The Buffalo Wings will play in a revived and reconstructed Roller Hockey International, team officials announced Tuesday.
Buffalo was a member of RHI in 1997 but played in Major League Roller Hockey last summer when the RHI shut down to reorganize.
The Wings plan to return to the Buffalo State Hockey Arena as their home playing site, retain the rights to most of their 1998 players and bring Lou Franceschetti back as head coach.
RHI is returning as a single-entity league, meaning the league will own all teams and logos. Local promoters, Professional Rights Owners, will lease the rights to their local team.
The interests that owned and operated the Wings have a 3-year contract with RHI.
The league will be responsible for recruiting and hiring all players and coaches (with input from local operators) and arranging and paying all travel expenses. It is a setup similar to the Women's NBA, Major League Soccer and the old Major Indoor Lacrosse League.
Plans are for a 10-to-14 team league in 1999 with teams also in Chicago, Dallas, Las Vegas, Miami, Minnesota, St. Louis, San Jose and either San Diego or Ontario, Calif.
Also, talks have been held with parties interested in operating teams in Los Angeles, New Jersey, Philadelphia and Sacramento, Calif.
A concern of the principal owners, Dr. Frances Ann Edmonston and Jason C. Klein, was how they would be compensated for their investment in the franchise. Those concerns have apparently been satisfied.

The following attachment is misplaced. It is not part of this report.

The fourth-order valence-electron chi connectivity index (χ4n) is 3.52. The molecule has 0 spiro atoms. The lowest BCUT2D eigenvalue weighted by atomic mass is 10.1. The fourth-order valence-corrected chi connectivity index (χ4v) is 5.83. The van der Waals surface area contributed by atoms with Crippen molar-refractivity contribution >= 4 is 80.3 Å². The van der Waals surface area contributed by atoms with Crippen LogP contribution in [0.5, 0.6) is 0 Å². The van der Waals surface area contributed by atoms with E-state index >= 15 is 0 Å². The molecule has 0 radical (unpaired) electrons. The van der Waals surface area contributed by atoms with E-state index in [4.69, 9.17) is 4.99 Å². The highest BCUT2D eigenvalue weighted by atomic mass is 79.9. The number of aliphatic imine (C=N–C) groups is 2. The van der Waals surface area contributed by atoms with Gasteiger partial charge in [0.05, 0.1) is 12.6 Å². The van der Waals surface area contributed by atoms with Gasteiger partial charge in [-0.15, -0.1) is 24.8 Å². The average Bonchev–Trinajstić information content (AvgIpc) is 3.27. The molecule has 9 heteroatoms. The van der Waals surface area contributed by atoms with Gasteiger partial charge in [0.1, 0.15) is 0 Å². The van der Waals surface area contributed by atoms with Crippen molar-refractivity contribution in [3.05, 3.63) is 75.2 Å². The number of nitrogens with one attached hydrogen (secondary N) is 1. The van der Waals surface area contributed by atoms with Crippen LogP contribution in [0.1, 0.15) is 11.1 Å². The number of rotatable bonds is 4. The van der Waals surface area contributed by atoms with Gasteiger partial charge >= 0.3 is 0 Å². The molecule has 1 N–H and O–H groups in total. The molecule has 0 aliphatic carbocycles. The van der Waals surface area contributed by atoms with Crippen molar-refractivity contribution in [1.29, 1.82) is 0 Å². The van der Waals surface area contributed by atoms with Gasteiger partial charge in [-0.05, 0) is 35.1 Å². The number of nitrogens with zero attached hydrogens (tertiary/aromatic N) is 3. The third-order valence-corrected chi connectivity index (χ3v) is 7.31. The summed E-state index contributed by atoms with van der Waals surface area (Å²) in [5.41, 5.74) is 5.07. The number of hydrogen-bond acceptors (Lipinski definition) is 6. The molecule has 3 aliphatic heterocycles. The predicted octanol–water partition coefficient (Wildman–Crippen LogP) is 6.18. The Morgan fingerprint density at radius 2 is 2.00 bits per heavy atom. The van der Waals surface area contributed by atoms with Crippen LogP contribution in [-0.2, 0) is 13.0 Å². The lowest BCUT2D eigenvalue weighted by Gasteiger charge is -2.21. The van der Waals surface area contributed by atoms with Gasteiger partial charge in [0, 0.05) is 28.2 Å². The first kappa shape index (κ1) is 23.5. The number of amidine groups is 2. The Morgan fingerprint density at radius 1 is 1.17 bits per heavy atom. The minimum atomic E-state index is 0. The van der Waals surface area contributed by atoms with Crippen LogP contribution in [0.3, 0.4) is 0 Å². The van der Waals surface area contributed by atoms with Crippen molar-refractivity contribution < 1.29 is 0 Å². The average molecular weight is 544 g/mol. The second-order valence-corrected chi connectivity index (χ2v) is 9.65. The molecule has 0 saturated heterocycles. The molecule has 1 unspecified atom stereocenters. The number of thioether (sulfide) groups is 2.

"We initially balked at what Roller Hockey International was offering," said Klein, the franchise's chief executive officer. "But after attending the league meetings on Oct. 2, it became clear they were willing to work with us."
One concession by RHI allows Wings ownership to retain ownership of their team logo and trademarks for local use, with the league allowed to use for its purposes. The Buffalo operators will be allowed to continue to run their youth and amateur roller hockey leagues and retain proceeds from that.
RHI, which has agreed to merge with the Beachport Entertainment Corp., will be operated as part of a publicly owned company. Beachport intends to raise capital with a public stock offering. RHI plans to cover player and travel costs with proceeds from the sale of national sponsorships and television rights.
Local operators will retain home gate receipts, proceeds from merchandising of team products, and from the sale of local broadcast rights.
Wings operators were especially concerned about RHI's ability to land a television contract to enhance the promotion and development of the sport. The league is believed close to a national TV agreement with Fox Sports Network.
RHI lost several million dollars and several franchises in five years of operation from 1993-97. The Buffalo Stampede was a member of RHI in 1994 and 1995, then folded. The city returned to RHI in 1997 under new ownership with the Wings. When RHI shut down to reorganize last year, the Wings joined MLRH.
"Our decision (to leave MLRH and return to RHI) certainly was not a simple one," said Benny M. Gulakiw, the team's vice president of operations. "We enjoyed our time with MLRH and were very pleased with the treatment we received. . . .
Eventually the Wings ownership was swayed by economics. "The cost of operating a team under the new RHI structure was significantly lower than operating a team in MLRH," Klein said.